Particularly now that voting is compulsory for council elections, what this vote suggests to me is that the major parties need to formally endorse their members who run so that the choices for voters are simplified. In the days when we used to have to go to the booths (postal ballot now) I just used to look for the code blue how-to-vote card – the one printed in Liberal blue signalling this ‘independent’ candidate’s allegiances. It was a much more efficient way of voting in a trivial election than actually reading about the candidates’ policies.


Lydia Bevege, the only other council election candidate I knew personally, had an even more frustrating result than Tim. She lost her Boroondara contest by a tiny 86 votes out of 8904 cast.

19 thoughts on “Brand power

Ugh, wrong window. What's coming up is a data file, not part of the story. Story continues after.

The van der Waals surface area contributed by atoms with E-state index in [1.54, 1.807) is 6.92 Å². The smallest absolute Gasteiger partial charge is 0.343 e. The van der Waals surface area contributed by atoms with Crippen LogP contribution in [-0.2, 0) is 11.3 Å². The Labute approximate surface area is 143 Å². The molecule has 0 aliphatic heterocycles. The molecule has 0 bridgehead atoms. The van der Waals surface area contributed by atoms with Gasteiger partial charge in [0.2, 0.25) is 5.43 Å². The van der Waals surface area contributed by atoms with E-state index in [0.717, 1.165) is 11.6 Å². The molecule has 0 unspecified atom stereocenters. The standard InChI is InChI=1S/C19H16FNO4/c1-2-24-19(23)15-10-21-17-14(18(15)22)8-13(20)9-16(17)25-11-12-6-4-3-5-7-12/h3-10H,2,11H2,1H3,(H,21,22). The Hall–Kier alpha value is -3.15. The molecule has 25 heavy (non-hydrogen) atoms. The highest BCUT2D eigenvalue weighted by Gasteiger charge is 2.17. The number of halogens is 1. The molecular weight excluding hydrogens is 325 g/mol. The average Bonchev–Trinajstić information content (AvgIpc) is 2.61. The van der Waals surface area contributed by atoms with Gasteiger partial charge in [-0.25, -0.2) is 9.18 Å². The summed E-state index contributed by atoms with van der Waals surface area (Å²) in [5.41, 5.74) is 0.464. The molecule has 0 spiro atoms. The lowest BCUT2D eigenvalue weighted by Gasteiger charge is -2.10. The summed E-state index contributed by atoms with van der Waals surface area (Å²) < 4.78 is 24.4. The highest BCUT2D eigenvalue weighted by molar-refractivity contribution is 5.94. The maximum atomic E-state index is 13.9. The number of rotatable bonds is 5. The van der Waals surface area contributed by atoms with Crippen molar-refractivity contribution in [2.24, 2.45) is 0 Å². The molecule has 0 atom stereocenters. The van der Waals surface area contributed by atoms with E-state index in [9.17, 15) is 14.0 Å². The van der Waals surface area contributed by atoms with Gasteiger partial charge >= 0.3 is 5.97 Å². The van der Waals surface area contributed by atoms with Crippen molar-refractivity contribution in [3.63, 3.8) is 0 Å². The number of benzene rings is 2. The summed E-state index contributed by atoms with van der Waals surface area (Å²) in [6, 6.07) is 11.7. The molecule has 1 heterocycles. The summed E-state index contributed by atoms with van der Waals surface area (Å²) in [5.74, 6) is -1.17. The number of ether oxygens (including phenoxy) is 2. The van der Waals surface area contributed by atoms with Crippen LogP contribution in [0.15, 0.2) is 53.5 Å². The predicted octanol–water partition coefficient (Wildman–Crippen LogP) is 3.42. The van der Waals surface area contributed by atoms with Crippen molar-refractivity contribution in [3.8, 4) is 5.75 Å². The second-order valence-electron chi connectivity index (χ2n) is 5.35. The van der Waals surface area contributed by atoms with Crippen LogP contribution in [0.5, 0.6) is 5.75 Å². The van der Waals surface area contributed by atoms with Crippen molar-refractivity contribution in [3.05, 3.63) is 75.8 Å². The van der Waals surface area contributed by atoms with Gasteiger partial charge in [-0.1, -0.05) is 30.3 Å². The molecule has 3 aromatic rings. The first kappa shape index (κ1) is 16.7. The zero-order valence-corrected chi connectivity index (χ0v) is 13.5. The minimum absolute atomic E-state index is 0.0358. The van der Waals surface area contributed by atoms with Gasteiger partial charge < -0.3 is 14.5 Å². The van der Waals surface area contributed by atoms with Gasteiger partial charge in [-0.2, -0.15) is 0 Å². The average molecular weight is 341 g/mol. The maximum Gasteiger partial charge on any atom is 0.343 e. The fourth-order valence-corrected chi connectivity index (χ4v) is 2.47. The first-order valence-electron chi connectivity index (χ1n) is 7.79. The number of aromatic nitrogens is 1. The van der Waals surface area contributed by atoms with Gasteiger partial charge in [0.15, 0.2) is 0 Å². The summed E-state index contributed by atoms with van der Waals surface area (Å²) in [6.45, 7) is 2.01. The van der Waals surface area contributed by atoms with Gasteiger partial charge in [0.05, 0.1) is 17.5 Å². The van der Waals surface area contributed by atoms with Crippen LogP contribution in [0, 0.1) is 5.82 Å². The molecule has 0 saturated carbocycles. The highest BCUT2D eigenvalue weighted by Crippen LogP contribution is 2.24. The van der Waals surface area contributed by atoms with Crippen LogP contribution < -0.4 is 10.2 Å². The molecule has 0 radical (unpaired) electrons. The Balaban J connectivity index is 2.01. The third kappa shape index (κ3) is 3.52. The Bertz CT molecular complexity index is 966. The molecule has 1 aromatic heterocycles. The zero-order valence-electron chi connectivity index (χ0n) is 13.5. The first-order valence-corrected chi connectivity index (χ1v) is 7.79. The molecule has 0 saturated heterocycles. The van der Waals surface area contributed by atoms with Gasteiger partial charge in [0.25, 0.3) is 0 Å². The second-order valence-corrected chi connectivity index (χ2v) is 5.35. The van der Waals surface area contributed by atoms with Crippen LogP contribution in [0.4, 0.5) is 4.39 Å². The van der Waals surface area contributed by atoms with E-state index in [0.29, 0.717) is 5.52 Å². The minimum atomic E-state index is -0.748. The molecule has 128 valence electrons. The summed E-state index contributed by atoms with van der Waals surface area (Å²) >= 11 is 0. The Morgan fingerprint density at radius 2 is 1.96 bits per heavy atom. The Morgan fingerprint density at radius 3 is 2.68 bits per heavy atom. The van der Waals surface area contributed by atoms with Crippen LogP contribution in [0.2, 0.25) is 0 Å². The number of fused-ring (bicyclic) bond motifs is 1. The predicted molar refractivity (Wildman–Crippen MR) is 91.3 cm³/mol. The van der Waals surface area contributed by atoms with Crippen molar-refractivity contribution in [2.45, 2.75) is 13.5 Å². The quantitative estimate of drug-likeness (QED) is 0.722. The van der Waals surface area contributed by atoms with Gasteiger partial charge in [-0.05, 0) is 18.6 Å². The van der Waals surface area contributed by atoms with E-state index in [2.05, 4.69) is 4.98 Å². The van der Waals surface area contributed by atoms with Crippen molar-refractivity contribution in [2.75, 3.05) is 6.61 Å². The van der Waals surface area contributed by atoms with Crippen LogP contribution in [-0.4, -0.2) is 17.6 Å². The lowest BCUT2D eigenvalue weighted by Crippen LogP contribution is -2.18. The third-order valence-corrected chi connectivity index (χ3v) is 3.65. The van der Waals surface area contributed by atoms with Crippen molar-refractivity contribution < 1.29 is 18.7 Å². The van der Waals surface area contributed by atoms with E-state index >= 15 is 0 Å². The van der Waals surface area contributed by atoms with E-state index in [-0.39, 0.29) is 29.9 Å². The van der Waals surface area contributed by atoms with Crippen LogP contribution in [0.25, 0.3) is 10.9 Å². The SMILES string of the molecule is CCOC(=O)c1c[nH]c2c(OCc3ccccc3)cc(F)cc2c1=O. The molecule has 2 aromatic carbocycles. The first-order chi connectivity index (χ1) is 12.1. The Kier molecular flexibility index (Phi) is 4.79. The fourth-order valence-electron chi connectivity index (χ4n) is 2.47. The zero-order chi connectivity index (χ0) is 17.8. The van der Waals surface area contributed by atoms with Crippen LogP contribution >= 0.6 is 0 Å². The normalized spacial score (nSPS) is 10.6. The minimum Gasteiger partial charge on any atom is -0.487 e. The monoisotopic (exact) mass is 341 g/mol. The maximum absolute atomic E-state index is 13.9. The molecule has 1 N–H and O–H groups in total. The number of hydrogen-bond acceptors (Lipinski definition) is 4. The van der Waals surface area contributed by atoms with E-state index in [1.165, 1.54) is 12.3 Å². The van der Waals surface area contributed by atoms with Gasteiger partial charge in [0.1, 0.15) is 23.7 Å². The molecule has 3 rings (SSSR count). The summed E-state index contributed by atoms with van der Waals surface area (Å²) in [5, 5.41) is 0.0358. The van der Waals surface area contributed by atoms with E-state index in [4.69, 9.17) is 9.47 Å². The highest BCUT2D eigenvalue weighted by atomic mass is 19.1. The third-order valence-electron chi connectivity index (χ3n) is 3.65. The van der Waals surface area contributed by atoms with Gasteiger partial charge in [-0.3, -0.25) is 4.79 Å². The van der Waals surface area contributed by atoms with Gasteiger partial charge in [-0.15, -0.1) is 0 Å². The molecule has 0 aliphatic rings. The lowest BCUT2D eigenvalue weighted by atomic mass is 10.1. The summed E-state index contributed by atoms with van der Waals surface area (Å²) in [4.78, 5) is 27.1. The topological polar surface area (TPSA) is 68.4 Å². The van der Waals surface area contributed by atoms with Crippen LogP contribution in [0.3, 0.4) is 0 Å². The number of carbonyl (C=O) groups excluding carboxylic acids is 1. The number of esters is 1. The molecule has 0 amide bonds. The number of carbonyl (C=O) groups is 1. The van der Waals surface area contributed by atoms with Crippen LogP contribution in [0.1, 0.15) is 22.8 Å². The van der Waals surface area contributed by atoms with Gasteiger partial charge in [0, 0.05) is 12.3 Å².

1. “…back-room dealers who decide preference deals” – I think Dowling is getting confused between (his relatively uninformed view of) State/Federal and Council politics. I think Council politics is alot less about supposedly shady back-room powerbrokers deciding preferences and more about candidates just working it out between themselves over the phone or coffee. I actually think it is alot more democratic in many ways than State/Federal politics in that candidates themselves can decide on their How to Vote card, rather than the party doing it for them (except in some cases ie Labor Party members can’t preference a Liberal Party member ahead of another Labor Party member even if not endorsed by party, probably other way around too). I think Dowling just can’t compell himself to write an article about politics without some sinister element to it…